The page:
Reading Bohr: Physics and Philosophy

Front Cover
Springer Science & Business Media, Nov 15, 2006 - Science - 229 pages

Reading Bohr: Physics and Philosophy offers a new perspective on Niels Bohr's interpretation of quantum mechanics as complementarity, and on the relationships between physics and philosophy in Bohr's work, which has had momentous significance for our understanding of quantum theory and of the nature of knowledge in general. Philosophically, the book reassesses Bohr's place in the Western philosophical tradition, from Kant and Hegel on. Physically, it reconsiders the main issues at stake in the Bohr-Einstein confrontation and in the ongoing debates concerning quantum physics. It also devotes greater attention than in most commentaries on Bohr to the key developments and transformations of his thinking concerning complementarity.
Most significant among them were those that occurred, first, under the impact of Bohr's exchanges with Einstein and, second, under the impact of developments in quantum theory itself, both quantum mechanics and quantum field theory. The importance of quantum field theory for Bohr's thinking has not been adequately addressed in the literature on Bohr, to the considerable detriment to our understanding of the history of quantum physics. Filling this lacuna is one of the main contributions of the book, which also enables us to show why quantum field theory compels us to move beyond Bohr without, however, simply leaving him behind.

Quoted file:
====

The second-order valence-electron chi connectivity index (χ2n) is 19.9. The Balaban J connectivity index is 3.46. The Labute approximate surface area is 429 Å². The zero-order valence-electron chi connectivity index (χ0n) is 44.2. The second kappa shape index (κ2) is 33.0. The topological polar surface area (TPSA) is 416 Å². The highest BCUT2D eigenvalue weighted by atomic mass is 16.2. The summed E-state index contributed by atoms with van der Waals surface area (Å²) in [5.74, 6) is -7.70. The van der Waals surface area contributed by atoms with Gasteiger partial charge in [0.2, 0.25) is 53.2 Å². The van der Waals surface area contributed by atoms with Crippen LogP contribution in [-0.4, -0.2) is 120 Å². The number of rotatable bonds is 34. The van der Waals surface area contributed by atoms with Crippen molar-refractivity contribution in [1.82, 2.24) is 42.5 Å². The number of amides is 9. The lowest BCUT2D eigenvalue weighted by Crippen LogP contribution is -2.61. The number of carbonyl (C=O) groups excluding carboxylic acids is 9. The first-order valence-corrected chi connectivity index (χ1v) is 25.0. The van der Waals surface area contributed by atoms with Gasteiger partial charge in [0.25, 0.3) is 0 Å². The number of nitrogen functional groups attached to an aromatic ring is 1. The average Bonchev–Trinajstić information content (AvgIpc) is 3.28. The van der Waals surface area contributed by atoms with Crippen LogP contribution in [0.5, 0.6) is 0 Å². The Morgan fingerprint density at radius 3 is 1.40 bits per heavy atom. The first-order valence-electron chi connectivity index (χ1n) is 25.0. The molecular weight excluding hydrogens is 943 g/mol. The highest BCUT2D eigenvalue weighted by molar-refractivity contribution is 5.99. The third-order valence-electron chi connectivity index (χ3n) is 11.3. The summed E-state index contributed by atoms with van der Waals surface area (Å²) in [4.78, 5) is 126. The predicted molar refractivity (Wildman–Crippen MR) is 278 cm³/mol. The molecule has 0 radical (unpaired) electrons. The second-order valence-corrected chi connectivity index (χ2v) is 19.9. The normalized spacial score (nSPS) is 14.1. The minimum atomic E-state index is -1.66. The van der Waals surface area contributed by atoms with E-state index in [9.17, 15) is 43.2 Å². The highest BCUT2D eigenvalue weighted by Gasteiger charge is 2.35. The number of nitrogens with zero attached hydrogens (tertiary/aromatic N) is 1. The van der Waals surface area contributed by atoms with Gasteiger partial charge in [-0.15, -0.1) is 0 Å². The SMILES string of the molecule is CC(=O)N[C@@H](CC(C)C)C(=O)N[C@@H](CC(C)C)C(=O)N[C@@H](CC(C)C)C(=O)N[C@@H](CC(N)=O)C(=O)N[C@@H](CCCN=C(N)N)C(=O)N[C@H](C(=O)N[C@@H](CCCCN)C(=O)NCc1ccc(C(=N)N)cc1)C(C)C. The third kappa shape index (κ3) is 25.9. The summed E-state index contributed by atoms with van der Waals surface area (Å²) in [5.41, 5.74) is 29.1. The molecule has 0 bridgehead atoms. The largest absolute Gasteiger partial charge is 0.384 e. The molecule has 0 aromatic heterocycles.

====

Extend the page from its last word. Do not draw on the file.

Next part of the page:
What people are saying - Write a review

We haven't found any reviews in the usual places.


Complementarity Quantum Mechanics and Interpretation 1 Chapter 1 Complementarity Epistemology and Quantum Mechanics as an Mathematics an...
History Chapter 5 Complementarity Quantum Mechanics and Quantum Field Theory
Bohr and Einstein Physics 143 1 Introduction Thought Knowledge and Concepts in Physics Chapter 6 Complementarity From Physics to Philosophy ...

Other editions - View all

Common terms and phrases

About the author (2006)

Arkady Plotnitsky holds degrees in Mathematics from the University of St. Petersburg and Comparative Literature from the University of Pennsylvania, where he teaches in the English Department.

Bibliographic information